Spending cuts to schools, childhood vaccinations and job-training programs. New taxes on millionaires, cigarettes and legalized marijuana. Borrowing, drawing from “rainy day” funds and reducing government workers' pay.
These are some actions states are considering to shore up their finances amid a sharp drop in tax revenue caused by the economic fallout from the COVID-19 pandemic.
With Congress deadlocked for months on a new coronavirus relief package, many states haven't had the luxury of waiting to see whether more money is on the way. Some that have delayed budget decisions are growing frustrated by the uncertainty.
As the U.S. Senate returns to session Tuesday, some governors and state lawmakers are again urging action on proposals that could provide hundreds of billions of additional dollars to states and local governments.
“There is a lot at stake in the next federal stimulus package and, if it's done wrong, I think it could be catastrophic for California,” said Assemblyman Phil Ting, a Democrat from San Francisco and chairman of the Assembly Budget Committee.
The budget that Democratic Gov. Gavin Newsom signed in June includes $11.1 billion in automatic spending cuts and deferrals that will kick in Oct. 15, unless Congress sends the state $14 billion in additional aid. California's public schools, colleges, universities and state workers' salaries all stand to be hit.
In Michigan, schools are grappling with uncertainty as they begin classes because the state lacks a budget for the fiscal year that starts Oct. 1.
Ryan McLeod, superintendent of the Eastpointe school district near Detroit, said it is trying to reopen with in-person instruction, “but the costs are tremendous” to provide a safe environment for students.
“The only answer, really, is to have federal assistance,” McLeod said.
Congress approved $150 billion for states and local governments in March. That money was targeted to cover coronavirus-related costs, not to offset declining revenue resulting from the recession.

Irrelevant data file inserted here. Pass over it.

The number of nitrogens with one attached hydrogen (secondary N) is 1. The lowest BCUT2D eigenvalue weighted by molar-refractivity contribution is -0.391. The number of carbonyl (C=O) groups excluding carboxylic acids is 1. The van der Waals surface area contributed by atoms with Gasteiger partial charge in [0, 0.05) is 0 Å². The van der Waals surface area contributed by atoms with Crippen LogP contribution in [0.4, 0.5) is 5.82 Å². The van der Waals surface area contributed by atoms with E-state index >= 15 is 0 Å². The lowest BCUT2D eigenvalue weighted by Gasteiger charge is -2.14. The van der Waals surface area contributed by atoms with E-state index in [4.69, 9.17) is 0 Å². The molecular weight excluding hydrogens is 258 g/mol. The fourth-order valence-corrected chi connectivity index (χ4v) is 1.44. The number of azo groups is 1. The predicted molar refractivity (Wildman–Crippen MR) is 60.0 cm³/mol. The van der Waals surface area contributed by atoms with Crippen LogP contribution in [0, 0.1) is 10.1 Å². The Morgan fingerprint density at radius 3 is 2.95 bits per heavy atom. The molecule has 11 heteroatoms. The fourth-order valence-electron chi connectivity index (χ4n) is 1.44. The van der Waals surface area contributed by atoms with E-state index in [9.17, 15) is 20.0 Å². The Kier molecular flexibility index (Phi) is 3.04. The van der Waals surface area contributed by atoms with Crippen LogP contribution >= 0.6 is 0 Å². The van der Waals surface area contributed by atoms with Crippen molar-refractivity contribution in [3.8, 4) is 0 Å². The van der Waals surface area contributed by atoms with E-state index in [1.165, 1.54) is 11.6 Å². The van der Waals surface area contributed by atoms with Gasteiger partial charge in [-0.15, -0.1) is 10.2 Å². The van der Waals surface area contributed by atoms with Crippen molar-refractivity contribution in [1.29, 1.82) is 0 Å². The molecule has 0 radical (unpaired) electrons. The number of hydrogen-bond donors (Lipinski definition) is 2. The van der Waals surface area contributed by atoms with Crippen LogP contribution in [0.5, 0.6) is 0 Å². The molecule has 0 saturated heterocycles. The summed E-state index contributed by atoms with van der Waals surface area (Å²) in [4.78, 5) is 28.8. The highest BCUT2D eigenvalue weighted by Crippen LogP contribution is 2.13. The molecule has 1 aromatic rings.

Some state officials, such as Republican Gov. Eric Holcomb of Indiana, are pushing for greater flexibility in spending the money they already received. Others, such as Republican Gov. Mike DeWine of Ohio, say more federal aid is needed, especially to help small businesses and emergency responders working for municipalities with strained budgets.
In mid-May, the Democratic-led U.S. House voted to provide nearly $1 trillion of additional aid to states and local governments as part of a broad relief bill. But the legislation has stalled amid disagreements among President Donald Trump's administration, Republican Senate leaders and Democrats over the size, scope and necessity of another relief package. In general, Republicans want a smaller, less costly version.
The prospects for a pre-election COVID-19 relief measure appear to be dimming, with aid to states and local governments one of the key areas of conflict.
The bipartisan National Governors Association and Moody's Analytics have cited a need for about $500 billion in additional aid to states and local governments to avoid major damage to the economy. At least three-quarters of states have lowered their 2021 revenue projections, according to the National Conference of State Legislatures.
In some states, the financial outlook is not as dire as some had feared this year.
Previous federal legislation pumped money into the economy through business subsidies, larger unemployment benefits and $1,200 direct payments to individuals. The resulting consumer spending led to a rebound in sales tax revenue in some states. Many states also delayed their individual income tax deadlines from April to July, which led to a larger than usual influx of summer revenue from taxpayers' 2019 earnings.
In Vermont, where lawmakers are expected to work on a budget next week, a deficit that some had feared could reach $400 million now is pegged about $55 million. A predicted $518 million shortfall in Arizona for the current fiscal year has been revised to just $62 million.
State tax revenue often lags economic trends because individuals' income losses aren't reflected on tax returns until months later. As a result, experts warn that states might experience the lagging effects of the recession well into their 2021 and 2022 budget years.
Indiana closing in on 100,000 cases
The Hoosier State inched closer to the 100,000 mark of confirmed COVID-19 cases Sunday, reporting 851 new cases and two additional deaths.
There have been 99,804 confirmed cases, according to the Indiana State Department of Health. The death toll has reached 3,140.
Health officials said there are 224 more probable deaths based on clinical diagnoses in patients for whom no positive test is on record.
The state reported more than 1.1 million COVID-19 tests have been conducted.
– Journal Gazette